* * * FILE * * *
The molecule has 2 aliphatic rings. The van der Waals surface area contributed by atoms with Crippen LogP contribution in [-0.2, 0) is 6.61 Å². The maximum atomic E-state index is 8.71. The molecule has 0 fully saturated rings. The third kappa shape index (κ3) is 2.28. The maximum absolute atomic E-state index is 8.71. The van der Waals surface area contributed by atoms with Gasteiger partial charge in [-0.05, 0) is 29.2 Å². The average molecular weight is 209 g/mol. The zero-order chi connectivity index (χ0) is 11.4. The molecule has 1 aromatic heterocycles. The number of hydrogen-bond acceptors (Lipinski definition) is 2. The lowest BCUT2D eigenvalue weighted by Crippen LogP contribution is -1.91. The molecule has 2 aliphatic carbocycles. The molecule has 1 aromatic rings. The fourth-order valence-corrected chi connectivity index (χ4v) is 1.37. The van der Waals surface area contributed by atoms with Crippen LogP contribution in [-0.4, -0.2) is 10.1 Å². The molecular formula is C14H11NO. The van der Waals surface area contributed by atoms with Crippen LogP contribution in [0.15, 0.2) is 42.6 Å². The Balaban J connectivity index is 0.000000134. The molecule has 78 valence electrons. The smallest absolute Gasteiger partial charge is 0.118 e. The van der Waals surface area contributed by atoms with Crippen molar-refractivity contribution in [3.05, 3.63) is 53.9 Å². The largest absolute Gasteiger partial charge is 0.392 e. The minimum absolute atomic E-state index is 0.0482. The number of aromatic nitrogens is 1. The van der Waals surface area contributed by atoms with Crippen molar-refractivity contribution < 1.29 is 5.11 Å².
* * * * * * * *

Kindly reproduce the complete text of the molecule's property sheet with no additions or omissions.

The molecule has 2 aliphatic rings. The van der Waals surface area contributed by atoms with Crippen LogP contribution in [-0.2, 0) is 6.61 Å². The maximum atomic E-state index is 8.71. The molecule has 0 fully saturated rings. The third kappa shape index (κ3) is 2.28. The maximum absolute atomic E-state index is 8.71. The van der Waals surface area contributed by atoms with Gasteiger partial charge in [-0.05, 0) is 29.2 Å². The average molecular weight is 209 g/mol. The zero-order chi connectivity index (χ0) is 11.4. The molecule has 1 aromatic heterocycles. The number of hydrogen-bond acceptors (Lipinski definition) is 2. The lowest BCUT2D eigenvalue weighted by Crippen LogP contribution is -1.91. The molecule has 2 aliphatic carbocycles. The molecule has 1 aromatic rings. The fourth-order valence-corrected chi connectivity index (χ4v) is 1.37. The van der Waals surface area contributed by atoms with Crippen LogP contribution in [-0.4, -0.2) is 10.1 Å². The molecular formula is C14H11NO. The van der Waals surface area contributed by atoms with Crippen LogP contribution in [0.15, 0.2) is 42.6 Å². The Balaban J connectivity index is 0.000000134. The molecule has 78 valence electrons. The smallest absolute Gasteiger partial charge is 0.118 e. The van der Waals surface area contributed by atoms with Crippen molar-refractivity contribution in [3.05, 3.63) is 53.9 Å². The largest absolute Gasteiger partial charge is 0.392 e. The minimum absolute atomic E-state index is 0.0482. The number of aromatic nitrogens is 1. The van der Waals surface area contributed by atoms with Crippen molar-refractivity contribution < 1.29 is 5.11 Å².